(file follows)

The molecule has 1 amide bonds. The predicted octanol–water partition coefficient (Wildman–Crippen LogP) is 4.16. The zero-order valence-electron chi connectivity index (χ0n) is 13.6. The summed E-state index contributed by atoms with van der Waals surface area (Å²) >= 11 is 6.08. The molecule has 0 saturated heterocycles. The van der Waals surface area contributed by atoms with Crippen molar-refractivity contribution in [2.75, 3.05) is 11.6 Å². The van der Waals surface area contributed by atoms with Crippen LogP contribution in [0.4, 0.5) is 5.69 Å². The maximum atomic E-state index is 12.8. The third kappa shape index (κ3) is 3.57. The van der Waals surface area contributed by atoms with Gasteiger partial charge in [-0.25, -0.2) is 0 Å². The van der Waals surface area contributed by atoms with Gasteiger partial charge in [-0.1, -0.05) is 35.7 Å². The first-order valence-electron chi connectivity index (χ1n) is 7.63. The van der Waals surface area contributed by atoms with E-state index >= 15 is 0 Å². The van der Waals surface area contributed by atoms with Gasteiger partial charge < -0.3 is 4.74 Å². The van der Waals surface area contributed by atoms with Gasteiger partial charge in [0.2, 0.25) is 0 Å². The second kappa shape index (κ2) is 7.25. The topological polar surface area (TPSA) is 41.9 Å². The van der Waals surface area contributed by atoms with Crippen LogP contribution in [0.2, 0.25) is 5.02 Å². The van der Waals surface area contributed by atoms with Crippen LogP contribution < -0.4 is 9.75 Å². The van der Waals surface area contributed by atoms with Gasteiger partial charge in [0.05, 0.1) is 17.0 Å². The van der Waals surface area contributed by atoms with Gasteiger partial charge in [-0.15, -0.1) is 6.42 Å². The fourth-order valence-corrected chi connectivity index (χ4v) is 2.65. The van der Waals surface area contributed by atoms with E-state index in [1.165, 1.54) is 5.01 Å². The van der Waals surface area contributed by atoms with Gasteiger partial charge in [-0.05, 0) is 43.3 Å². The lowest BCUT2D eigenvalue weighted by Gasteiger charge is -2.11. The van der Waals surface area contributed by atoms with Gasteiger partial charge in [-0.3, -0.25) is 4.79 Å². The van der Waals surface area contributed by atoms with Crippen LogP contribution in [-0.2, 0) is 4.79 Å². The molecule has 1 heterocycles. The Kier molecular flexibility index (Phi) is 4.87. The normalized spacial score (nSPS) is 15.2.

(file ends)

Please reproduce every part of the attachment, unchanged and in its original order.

The molecule has 1 amide bonds. The predicted octanol–water partition coefficient (Wildman–Crippen LogP) is 4.16. The zero-order valence-electron chi connectivity index (χ0n) is 13.6. The summed E-state index contributed by atoms with van der Waals surface area (Å²) >= 11 is 6.08. The molecule has 0 saturated heterocycles. The van der Waals surface area contributed by atoms with Crippen molar-refractivity contribution in [2.75, 3.05) is 11.6 Å². The van der Waals surface area contributed by atoms with Crippen LogP contribution in [0.4, 0.5) is 5.69 Å². The maximum atomic E-state index is 12.8. The third kappa shape index (κ3) is 3.57. The van der Waals surface area contributed by atoms with Gasteiger partial charge in [-0.25, -0.2) is 0 Å². The van der Waals surface area contributed by atoms with Gasteiger partial charge in [-0.1, -0.05) is 35.7 Å². The first-order valence-electron chi connectivity index (χ1n) is 7.63. The van der Waals surface area contributed by atoms with E-state index >= 15 is 0 Å². The van der Waals surface area contributed by atoms with Gasteiger partial charge < -0.3 is 4.74 Å². The van der Waals surface area contributed by atoms with Gasteiger partial charge in [0.2, 0.25) is 0 Å². The second kappa shape index (κ2) is 7.25. The topological polar surface area (TPSA) is 41.9 Å². The van der Waals surface area contributed by atoms with Crippen LogP contribution in [0.2, 0.25) is 5.02 Å². The van der Waals surface area contributed by atoms with Crippen LogP contribution < -0.4 is 9.75 Å². The van der Waals surface area contributed by atoms with Gasteiger partial charge in [0.05, 0.1) is 17.0 Å². The van der Waals surface area contributed by atoms with Gasteiger partial charge in [-0.15, -0.1) is 6.42 Å². The fourth-order valence-corrected chi connectivity index (χ4v) is 2.65. The van der Waals surface area contributed by atoms with E-state index in [1.165, 1.54) is 5.01 Å². The van der Waals surface area contributed by atoms with Gasteiger partial charge in [-0.05, 0) is 43.3 Å². The lowest BCUT2D eigenvalue weighted by Gasteiger charge is -2.11. The van der Waals surface area contributed by atoms with Gasteiger partial charge in [-0.3, -0.25) is 4.79 Å². The van der Waals surface area contributed by atoms with Crippen LogP contribution in [-0.2, 0) is 4.79 Å². The molecule has 1 heterocycles. The Kier molecular flexibility index (Phi) is 4.87. The normalized spacial score (nSPS) is 15.2.